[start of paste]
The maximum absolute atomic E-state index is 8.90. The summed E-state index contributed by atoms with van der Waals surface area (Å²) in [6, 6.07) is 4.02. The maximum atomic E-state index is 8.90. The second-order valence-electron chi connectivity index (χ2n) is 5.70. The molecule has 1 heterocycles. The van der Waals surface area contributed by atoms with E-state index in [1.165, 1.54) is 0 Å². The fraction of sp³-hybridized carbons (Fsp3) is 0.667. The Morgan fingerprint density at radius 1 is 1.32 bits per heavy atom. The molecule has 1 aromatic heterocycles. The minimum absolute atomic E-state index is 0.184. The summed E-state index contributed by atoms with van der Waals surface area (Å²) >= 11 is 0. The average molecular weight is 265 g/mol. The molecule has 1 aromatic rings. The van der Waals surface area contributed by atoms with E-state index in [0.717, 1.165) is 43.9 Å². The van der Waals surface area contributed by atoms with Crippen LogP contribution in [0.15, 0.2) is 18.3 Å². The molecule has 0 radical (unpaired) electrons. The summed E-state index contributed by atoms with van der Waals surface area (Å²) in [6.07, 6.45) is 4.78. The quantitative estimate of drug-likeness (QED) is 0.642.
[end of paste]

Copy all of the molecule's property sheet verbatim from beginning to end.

The maximum absolute atomic E-state index is 8.90. The summed E-state index contributed by atoms with van der Waals surface area (Å²) in [6, 6.07) is 4.02. The maximum atomic E-state index is 8.90. The second-order valence-electron chi connectivity index (χ2n) is 5.70. The molecule has 1 heterocycles. The van der Waals surface area contributed by atoms with E-state index in [1.165, 1.54) is 0 Å². The fraction of sp³-hybridized carbons (Fsp3) is 0.667. The Morgan fingerprint density at radius 1 is 1.32 bits per heavy atom. The molecule has 1 aromatic heterocycles. The minimum absolute atomic E-state index is 0.184. The summed E-state index contributed by atoms with van der Waals surface area (Å²) >= 11 is 0. The average molecular weight is 265 g/mol. The molecule has 1 aromatic rings. The van der Waals surface area contributed by atoms with E-state index in [0.717, 1.165) is 43.9 Å². The van der Waals surface area contributed by atoms with Crippen LogP contribution in [0.15, 0.2) is 18.3 Å². The molecule has 0 radical (unpaired) electrons. The summed E-state index contributed by atoms with van der Waals surface area (Å²) in [6.07, 6.45) is 4.78. The quantitative estimate of drug-likeness (QED) is 0.642.